Mike VanMiddlesworth of Plymouth and his team have created an app that allows Michiganders to “lend each other a hand” like never before.
MICHIGAN—With Michiganders feeling the pain of the pandemic at work and in their wallets, earning extra income has been a pathway for countless Michiganders.
The year 2020 has been the year of Oseas for them. Just ask Plymouth start-up owner Michael VanMiddlesworth.
This past July, he launched a phone app that could be part of the solution—”I Need a Hand,” a central platform that was born out of his own need at his home.
“It got founded because I was trying to get a mattress out of my basement and I was searching on the Internet for an app (for odd jobs),” VanMiddlesworth said. “And I was like, ‘Wow, there’s got to be an app out there for that.”
The 49-year-old, longtime electrical engineer in the automotive industry was about to call an Uber driver for help just as his neighbor arrived to lend him a helping hand.
The crucial assist spurred VanMiddlesworth toward launching a gig-based app of his own alongside with his friend Javier Escamilla.
“The next day I was talking to Javier at the barbeque and he said I could make an app like, ‘I Need a Hand’ and I said, “’Great, I’m sure a lot of people need it.’”
The app started in July 2017 and was officially completed its launch in July of this year: right in the middle of one of turbulent economic times.
The app, found on both the Apple Store and Google Store, allows users to create a profile and share their skills with those who need a hand.
App users take on household jobs ranging from moving dirt to fixing doorknobs, raking leaves, snowblowing, moving furniture, and even assisting neighbors with rides, Uber style (100% goes to the driver).
Service providers are shown on a map of the lower portion of Michigan, allowing those who “need a hand” to find help in a private, fast and secure manner.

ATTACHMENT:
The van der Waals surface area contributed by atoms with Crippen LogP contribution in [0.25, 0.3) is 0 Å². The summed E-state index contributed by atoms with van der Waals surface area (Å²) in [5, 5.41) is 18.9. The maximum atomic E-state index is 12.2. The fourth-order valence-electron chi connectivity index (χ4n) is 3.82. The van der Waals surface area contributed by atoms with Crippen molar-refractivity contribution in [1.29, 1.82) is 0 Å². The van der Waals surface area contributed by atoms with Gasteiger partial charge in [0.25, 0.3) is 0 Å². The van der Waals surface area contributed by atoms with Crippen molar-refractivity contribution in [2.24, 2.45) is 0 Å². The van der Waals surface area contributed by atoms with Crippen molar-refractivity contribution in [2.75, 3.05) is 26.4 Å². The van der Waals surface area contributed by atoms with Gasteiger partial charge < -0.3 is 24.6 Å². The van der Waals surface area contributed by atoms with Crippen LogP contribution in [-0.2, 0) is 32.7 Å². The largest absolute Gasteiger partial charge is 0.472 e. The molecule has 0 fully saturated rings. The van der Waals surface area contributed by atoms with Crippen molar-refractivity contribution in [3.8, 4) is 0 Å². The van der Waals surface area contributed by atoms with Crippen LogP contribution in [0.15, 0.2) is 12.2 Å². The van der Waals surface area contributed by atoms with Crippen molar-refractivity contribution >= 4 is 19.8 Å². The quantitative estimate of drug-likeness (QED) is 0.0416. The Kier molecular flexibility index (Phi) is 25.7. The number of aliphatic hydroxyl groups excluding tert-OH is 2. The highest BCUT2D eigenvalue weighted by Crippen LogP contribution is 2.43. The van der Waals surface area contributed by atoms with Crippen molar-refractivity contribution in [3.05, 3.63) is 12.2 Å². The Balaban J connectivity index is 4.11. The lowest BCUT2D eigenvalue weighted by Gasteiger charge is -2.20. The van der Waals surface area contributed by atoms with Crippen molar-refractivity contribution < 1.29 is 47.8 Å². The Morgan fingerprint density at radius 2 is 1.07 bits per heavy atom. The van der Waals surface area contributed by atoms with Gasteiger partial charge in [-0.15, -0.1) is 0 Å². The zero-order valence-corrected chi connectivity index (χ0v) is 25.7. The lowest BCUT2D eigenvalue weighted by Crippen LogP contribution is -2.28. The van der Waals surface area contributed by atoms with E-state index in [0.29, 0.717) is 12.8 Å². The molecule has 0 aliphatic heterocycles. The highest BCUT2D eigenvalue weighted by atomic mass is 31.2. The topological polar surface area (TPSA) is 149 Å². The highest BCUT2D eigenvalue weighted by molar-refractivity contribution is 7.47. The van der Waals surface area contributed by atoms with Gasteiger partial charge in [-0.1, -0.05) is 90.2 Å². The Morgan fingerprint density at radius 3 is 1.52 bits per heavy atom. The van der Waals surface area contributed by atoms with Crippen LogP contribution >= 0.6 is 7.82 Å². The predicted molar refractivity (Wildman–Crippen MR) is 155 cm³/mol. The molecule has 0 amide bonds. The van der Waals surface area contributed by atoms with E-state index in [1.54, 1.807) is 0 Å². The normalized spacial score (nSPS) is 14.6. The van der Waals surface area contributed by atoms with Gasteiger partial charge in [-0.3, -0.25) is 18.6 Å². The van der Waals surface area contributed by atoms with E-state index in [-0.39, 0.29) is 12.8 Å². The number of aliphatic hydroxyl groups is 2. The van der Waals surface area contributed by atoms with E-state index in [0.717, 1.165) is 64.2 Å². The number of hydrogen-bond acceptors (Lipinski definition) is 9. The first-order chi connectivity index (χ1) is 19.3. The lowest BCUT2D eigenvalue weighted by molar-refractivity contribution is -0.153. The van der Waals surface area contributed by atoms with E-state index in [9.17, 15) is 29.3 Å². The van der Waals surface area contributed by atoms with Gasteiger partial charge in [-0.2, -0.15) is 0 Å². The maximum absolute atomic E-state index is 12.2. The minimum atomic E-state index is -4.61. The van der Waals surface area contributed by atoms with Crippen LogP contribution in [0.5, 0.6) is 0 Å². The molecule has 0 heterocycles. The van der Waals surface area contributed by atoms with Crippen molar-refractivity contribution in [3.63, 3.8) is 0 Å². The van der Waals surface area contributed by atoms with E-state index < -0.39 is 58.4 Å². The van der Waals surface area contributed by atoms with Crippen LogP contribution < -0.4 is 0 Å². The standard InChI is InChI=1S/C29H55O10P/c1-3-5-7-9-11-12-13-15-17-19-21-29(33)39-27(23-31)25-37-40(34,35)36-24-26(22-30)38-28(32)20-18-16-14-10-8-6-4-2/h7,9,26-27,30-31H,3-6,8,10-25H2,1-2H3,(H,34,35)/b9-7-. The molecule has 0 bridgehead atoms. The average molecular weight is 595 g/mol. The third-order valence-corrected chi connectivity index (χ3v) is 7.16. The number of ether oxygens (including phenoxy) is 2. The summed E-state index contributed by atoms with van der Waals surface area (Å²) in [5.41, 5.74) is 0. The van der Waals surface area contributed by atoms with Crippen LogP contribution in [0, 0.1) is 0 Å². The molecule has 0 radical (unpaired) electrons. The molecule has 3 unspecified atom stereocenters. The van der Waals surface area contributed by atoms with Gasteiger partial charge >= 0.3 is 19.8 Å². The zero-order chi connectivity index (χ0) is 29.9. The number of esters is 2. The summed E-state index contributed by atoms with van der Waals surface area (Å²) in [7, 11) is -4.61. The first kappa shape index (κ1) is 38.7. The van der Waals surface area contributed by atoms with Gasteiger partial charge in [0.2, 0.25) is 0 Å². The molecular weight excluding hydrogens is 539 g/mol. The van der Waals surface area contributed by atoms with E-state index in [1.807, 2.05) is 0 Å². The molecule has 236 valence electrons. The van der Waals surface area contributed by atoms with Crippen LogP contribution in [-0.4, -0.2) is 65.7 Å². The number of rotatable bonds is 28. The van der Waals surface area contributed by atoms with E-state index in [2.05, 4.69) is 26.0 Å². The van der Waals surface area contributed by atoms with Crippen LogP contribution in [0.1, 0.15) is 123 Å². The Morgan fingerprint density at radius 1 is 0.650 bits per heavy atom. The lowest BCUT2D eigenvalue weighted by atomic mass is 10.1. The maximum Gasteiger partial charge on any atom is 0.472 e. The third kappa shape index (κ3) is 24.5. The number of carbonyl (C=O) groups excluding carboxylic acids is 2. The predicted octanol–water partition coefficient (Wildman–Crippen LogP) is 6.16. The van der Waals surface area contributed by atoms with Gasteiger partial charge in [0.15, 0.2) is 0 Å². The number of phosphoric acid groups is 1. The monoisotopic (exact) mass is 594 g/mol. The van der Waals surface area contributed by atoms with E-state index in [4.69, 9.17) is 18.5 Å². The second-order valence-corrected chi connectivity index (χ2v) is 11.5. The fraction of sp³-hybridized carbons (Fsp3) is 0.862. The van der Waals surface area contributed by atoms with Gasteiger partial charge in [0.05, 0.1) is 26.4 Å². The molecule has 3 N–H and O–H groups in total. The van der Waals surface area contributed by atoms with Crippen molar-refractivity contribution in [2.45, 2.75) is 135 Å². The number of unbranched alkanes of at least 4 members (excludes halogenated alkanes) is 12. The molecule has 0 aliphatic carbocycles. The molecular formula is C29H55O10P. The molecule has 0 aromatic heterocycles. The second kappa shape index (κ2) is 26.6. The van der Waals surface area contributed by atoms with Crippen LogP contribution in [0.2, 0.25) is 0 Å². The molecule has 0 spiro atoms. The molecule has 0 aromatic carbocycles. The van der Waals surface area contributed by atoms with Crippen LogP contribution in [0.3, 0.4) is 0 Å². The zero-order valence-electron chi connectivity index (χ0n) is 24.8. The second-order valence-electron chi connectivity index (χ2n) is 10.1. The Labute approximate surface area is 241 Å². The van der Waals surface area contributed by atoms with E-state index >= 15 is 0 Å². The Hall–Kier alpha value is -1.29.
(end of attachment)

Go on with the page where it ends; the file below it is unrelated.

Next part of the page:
VanMiddlesworth said he plans to launch the app in Lansing soon as well as Grand Rapids by the first quarter of next year.
Tweaks are still being made to make the app as user-friendly as possible.
In the meantime, VanMiddlesworth has been taking on other gigs in his spare time.
“A woman needed a swingset put together than had been in a box for two months,” VanMiddlesworth said.
“She found me on the app. We got that swingset together for the little kids and it was probably my most emotional story, it felt really good getting it together for that little kid.”
With the basics in place and the app’s reach expanding, VanMiddlesworth is now zeroing in on the next round of improvements.
He offered advice for aspire entrepreneurs and app builders.
“You have to be flexible with what you’re doing,” he said.
“You’ve got to be persistent, be very, very persistent. It’s easy to get frustrated and give up but you just have to be persistent.”
VanMiddlesworth and his team of Michiganders including Escamilla, lead project manager Steve, and website designer Dhiloj are currently fundraising in hopes of improving the app’s interface.
Three years in, VanMiddlesworth offered advice for anyone who may be on the fence about creating their own digital property.
“My advice would be definitely to go for it, because there’s a lot of things out there that haven’t been created that can definitely be implemented and help people have a better quality of life,” he said.
“I think that’s kind of our purpose in life, to help people be better off in the future to live a better quality of life.”
More information about I Need a Hand can be found on the app’s website.